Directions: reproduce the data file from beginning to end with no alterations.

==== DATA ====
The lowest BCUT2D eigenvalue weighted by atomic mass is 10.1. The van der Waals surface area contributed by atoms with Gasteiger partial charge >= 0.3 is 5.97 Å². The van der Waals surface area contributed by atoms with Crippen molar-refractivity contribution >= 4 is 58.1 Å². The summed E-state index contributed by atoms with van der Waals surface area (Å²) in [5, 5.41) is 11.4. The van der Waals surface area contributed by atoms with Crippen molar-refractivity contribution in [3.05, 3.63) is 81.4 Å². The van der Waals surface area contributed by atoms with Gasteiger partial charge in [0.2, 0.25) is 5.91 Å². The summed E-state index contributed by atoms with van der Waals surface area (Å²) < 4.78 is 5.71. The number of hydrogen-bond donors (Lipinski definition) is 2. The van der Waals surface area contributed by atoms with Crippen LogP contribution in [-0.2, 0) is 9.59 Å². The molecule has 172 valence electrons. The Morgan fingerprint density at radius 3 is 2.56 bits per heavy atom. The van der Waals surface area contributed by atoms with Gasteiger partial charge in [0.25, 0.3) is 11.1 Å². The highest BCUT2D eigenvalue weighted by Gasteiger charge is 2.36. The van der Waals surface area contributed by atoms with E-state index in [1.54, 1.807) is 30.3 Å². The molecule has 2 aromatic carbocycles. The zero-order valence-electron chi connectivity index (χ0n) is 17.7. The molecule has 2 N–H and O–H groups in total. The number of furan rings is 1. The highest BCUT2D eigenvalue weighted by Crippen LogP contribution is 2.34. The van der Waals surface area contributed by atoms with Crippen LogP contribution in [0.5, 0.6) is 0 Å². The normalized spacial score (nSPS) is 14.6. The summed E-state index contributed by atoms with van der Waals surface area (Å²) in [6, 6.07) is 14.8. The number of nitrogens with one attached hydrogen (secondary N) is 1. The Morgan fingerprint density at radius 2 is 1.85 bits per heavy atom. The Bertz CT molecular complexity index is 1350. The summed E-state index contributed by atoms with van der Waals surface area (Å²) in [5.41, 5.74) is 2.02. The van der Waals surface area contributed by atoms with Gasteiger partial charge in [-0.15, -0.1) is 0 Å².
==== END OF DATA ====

The lowest BCUT2D eigenvalue weighted by atomic mass is 10.1. The van der Waals surface area contributed by atoms with Gasteiger partial charge >= 0.3 is 5.97 Å². The van der Waals surface area contributed by atoms with Crippen molar-refractivity contribution >= 4 is 58.1 Å². The summed E-state index contributed by atoms with van der Waals surface area (Å²) in [5, 5.41) is 11.4. The van der Waals surface area contributed by atoms with Crippen molar-refractivity contribution in [3.05, 3.63) is 81.4 Å². The van der Waals surface area contributed by atoms with Gasteiger partial charge in [0.2, 0.25) is 5.91 Å². The summed E-state index contributed by atoms with van der Waals surface area (Å²) < 4.78 is 5.71. The number of hydrogen-bond donors (Lipinski definition) is 2. The van der Waals surface area contributed by atoms with Crippen LogP contribution in [-0.2, 0) is 9.59 Å². The molecule has 172 valence electrons. The Morgan fingerprint density at radius 3 is 2.56 bits per heavy atom. The van der Waals surface area contributed by atoms with Gasteiger partial charge in [0.25, 0.3) is 11.1 Å². The highest BCUT2D eigenvalue weighted by Gasteiger charge is 2.36. The van der Waals surface area contributed by atoms with E-state index in [1.54, 1.807) is 30.3 Å². The molecule has 2 aromatic carbocycles. The zero-order valence-electron chi connectivity index (χ0n) is 17.7. The molecule has 2 N–H and O–H groups in total. The number of furan rings is 1. The highest BCUT2D eigenvalue weighted by Crippen LogP contribution is 2.34. The van der Waals surface area contributed by atoms with Crippen LogP contribution in [0.5, 0.6) is 0 Å². The normalized spacial score (nSPS) is 14.6. The summed E-state index contributed by atoms with van der Waals surface area (Å²) in [6, 6.07) is 14.8. The number of nitrogens with one attached hydrogen (secondary N) is 1. The Morgan fingerprint density at radius 2 is 1.85 bits per heavy atom. The Bertz CT molecular complexity index is 1350. The summed E-state index contributed by atoms with van der Waals surface area (Å²) in [5.41, 5.74) is 2.02. The van der Waals surface area contributed by atoms with Gasteiger partial charge in [-0.15, -0.1) is 0 Å².